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mike_s

First “Old Timey” Tune

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I’ve read several old threads as to whether it’s appropriate and whatnot to play old time American music on a C/G Anglo.  Apparently it’s OK but not the number 1 choice.  That being said for those who do play old timey, what would you recommend as an easy first tune to learn?  I worked on Angelina Baker (my go to on mandolin) yesterday, but wasn’t particularly happy with the result.  

 

Thanks, Mike

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Posted (edited)

What key are you playing A.B. in?  I usually play it in D on the fiddle but it fits just as well in G.  I'm having a hard time with D tunes on my C centered duet.  Lots of "old timey" tunes are D,G or A probably because those are good keys for open string double stops.  How many notes are available on your anglo?  As for easy, I'd pick something less notey like Red Wing, Golden Slippers or Yellow Rose of Texas and if they're too difficult in G or D just play "em in C.    You could also try modal/minor stuff like Kitchen Girl, June Apple, or Cold Frosty Morning.  There are lots of march tempo tunes in C and waltzes and airs as well.  Another avenue is Melodeon influenced music that modulates between C and G.  A lot of Quebecois tunes are like this such as Pointe au Pic (sp),  and Mary Ann's Reel.  An advantage of learning everything in C and G is that when you acquire a D/A box you'll already Know the fingerings in those keys....😃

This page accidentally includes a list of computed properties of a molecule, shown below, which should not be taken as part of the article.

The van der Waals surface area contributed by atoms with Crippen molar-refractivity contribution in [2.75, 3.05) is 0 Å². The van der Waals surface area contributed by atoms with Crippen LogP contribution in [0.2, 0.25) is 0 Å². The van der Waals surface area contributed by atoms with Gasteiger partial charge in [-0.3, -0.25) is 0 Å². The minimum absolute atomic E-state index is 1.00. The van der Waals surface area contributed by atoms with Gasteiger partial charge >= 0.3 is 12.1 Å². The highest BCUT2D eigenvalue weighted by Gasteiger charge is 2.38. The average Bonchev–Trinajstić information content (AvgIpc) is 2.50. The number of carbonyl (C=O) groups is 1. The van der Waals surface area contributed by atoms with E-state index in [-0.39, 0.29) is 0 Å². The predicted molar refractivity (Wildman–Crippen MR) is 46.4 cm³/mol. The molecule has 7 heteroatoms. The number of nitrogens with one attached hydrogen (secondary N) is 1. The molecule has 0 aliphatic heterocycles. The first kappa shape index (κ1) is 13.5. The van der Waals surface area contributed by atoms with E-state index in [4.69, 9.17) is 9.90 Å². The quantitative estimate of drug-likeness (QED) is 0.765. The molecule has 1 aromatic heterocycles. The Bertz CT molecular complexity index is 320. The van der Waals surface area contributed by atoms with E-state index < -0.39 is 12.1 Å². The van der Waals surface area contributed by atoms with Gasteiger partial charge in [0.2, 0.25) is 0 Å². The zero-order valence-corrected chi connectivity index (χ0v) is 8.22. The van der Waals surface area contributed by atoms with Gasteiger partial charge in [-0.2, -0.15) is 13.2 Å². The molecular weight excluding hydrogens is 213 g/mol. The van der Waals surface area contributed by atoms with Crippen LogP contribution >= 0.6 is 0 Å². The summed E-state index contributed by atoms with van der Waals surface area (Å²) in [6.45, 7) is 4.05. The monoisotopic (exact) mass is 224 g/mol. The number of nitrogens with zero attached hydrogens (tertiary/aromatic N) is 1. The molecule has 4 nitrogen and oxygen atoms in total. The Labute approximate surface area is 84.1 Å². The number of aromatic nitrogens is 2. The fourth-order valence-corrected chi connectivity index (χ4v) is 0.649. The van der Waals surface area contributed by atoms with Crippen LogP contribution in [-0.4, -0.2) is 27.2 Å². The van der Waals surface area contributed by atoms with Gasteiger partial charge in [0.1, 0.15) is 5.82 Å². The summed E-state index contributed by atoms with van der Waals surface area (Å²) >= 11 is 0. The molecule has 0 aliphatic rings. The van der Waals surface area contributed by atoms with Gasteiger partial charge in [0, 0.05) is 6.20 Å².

Edited by wunks

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I have a small repertoire of what I think of as old American tunes which I play on a 30 button in a harmonic style.

 

On a CG, I play Golden slippers in G.

On a CG, I play Old Log Cabin in C.

 

They both work very well.

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Bertram Levy's recent book, "American Fiddle Styles for the Anglo Concertina" has lots of tunes and ideas for how to approach this music on the concertina.

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Muffin Man (Drury Lane), Bay of Fundy.  Both in G.  Whistling Rufus is a little more challenging but lots of fun and modulates from G to C (as I Play it).

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Posted (edited)

Thanks for the ideas.  BTW, my Anglo is a 30 button.  I also noted that the version of Angeline the Baker I pulled out was in C.  I have always played it in D on mandolin and in jams, so I’ll try it in D.  I play some othe other suggested tunes in the keys indicated as well on mandolin too so these will get me a good start.

 

Thanks again,

Mike

Edited by mike_s
Typos

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Mike, also check out Jody Kruskal's recordings and videos and posts here on cnet. He'll probably chime in to this thread at some point, and I can think of no one better to explain how to play old time tunes on concertina and especially how best to fit in with old timey jam sessions.


Gary

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Colored Aristocracy. I find the chromatic scale bit fun to do. It's a fun jaunty tune. 

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